To Broadway and back again

Shai Weaver, far left attending one of her high intensity workshops during the Open Jar Institute summer internship. (Photo courtesy of Shai Weaver)

Shai Weaver, far left attending one of her high intensity workshops during the Open Jar Institute summer internship. (Photo courtesy of Shai Weaver)

KINGMAN – Walt Disney once said “If you can dream it, you can do it.”

Shai Weaver has dreamed of being on Broadway, and now she can say she’s done it, and she plans to do it again.

Lee Williams’ Weaver has returned for her senior year after spending two weeks in New York City working with the best Broadway has to offer.

“It was exhilirating,” Weaver said. “I felt like I belonged.”

Weaver was one of 60 students selected to attend the Open Jar Institute internship in New York City. During the five day internship, she worked with Jeff Whiting, the original Peter Pan for Disney cruises, Jack

Sipple from Newsies, and so many other Broadway stars.

“It was all just so surreal ... to be in the same room as these people,” Weaver said.

Weaver said she was so nervous, she threw up the first day. However, she had nothing to be nervous about.

Her chaperone while in New York said to Weaver: “I see something in you that I haven’t seen in any of these Open Jar kids.”

And Weaver has recieved several offers from colleges due to her potential and skill.

She is keeping her options open, but like many artists before her and many more to come, she dreams of Juilliard.

“I’m looking through a whole list,” Weaver said. “There are a lot of options.”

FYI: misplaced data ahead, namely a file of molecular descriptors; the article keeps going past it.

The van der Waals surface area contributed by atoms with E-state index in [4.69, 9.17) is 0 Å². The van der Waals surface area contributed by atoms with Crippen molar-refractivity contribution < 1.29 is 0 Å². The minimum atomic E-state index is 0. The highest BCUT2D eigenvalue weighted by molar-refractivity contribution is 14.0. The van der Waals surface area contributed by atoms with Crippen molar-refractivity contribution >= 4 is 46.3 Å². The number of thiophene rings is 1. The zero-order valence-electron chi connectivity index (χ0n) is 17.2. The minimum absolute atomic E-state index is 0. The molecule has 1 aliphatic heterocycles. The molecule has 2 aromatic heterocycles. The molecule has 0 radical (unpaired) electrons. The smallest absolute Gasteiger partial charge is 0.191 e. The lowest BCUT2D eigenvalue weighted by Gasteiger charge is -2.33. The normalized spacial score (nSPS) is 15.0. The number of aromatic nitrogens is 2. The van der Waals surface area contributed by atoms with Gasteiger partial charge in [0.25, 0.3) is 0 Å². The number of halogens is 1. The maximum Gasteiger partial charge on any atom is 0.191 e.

Between workshops and Broadway plays, which she said of the ones she saw, “Spongebob” was the best, Weaver had plenty of time to tour colleges and take in the sights of New York City.

Weaver said her favorite place was the 9/11 Memorial.

“I don’t think my generation appreciates what happened,” Weaver said.

Weaver was only one month old when the towers fell, but despite not remembering the event, seeing the waterfall at ground zero, the etched in names, had a profound impact on her.

“It was big for my dad, too,” Weaver said.

Weaver’s father was with her the entire two weeks they spent in New York.

Weaver said when she was younger, she asked her father if they could go to New York when she was 16. While leaving New York, her father turned to her and said: “We came to New York when you were 16, and it wasn’t because of me. It was because of you.”

“He’s my biggest supporter,” Weaver said with a smile. “I think he learned a lot about himself (during the trip) which is good.”

Weaver knows she has what it takes. She knows it is possible to make her big dreams come true.

“Small town life does not stop big city dreams,” Weaver said. “Passion should fuel everything you do ... the whole meaning of life is to be happy.”

Kingman residents will have plenty of opportunities to see Weaver perform throughout the year. She has a role in Beale Street theater’s “Death of a Salesman,” will be directing the LWHS studio series in about three weeks, and will be auditioning for as many shows in town as she can manage.